On the subject of BRAC, both Keefe and Faircloth agree that it’s a great opportunity for Cumberland County, though many questions remain to be answered. For example, until the families start arriving from the closed military bases, no one knows for sure how many school children will need to be provided for.
   Keefe compares BRAC to “winning the lottery” for the county, though he does express reservations about the influx of new students and how easily they will be absorbed.
   “There’s a lot of layers to that onion,” said Keefe. “Are we ready for the influx of people coming to the schools ... no. There is an issue on the table trying to get federal money to help build some new schools but quite frankly, time is getting short.”
   Again, Faircloth offers a differing opinion, saying while there are many questions concerning BRAC, he believes the county will be able to accommodate all the new students — as long as those students don’t land in one geographical area.
   “You can just about figure it’s going to be in the western part of the county so there are a couple of schools already being built that I’m not so sure we wouldn’t fill up, even without BRAC,” said Faircloth. “And the honest truth is the number I hear is 3,000 students; if you spread 3,000 students over the whole county they can probably be absorbed. If they jump into one attendance area you’ve got to build some buildings. So it’s a question of where at this point.”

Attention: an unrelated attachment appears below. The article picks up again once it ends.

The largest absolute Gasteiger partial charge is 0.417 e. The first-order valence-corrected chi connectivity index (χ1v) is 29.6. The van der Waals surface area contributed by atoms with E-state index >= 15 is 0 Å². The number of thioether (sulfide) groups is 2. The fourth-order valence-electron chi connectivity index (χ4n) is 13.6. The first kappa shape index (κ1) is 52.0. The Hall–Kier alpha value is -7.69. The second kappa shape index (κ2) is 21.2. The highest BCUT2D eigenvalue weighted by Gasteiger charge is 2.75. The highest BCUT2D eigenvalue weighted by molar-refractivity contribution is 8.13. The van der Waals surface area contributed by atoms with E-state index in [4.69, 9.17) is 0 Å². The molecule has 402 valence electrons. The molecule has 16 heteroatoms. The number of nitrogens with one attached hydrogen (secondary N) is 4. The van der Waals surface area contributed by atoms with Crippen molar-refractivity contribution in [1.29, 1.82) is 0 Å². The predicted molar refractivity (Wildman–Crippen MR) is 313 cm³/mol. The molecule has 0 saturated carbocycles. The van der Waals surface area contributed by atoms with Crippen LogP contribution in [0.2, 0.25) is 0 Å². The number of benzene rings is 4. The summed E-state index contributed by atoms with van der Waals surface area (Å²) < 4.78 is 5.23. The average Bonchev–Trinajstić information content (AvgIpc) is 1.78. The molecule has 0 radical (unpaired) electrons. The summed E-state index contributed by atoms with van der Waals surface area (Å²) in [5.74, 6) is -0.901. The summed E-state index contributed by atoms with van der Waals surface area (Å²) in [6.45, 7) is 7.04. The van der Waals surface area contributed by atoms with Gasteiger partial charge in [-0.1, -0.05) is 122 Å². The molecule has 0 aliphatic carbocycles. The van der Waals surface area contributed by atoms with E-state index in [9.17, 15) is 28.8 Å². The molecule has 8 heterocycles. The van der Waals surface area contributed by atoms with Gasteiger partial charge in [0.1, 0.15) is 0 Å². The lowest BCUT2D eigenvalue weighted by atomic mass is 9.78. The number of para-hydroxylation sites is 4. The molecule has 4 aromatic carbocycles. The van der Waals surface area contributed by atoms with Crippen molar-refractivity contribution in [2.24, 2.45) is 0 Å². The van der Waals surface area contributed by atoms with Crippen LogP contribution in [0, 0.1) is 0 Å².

The two new commissioners come together again on their high opinion of their fellow commissioners and their ability to blend in as the new kids on the block, though Faircloth says he might cause just a bit of consternation once in a while as he relearns the ropes.
   “It will be a good group to work with,” said Faircloth. “If anything, I tend to be more open and let it all hang out than some of them may. And I might make some of them uncomfortable because of that. I’m sensing a little bit of that but I’m not going to spring any surprises on anybody. I like doing public business in public and I think Jimmy’s kind of the same way. So probably, the two rookies will cause a little bit of heartburn at first but I think we’ll all work together real well.”

Contact Tim Wilkins at tim@upandcomingweekly.com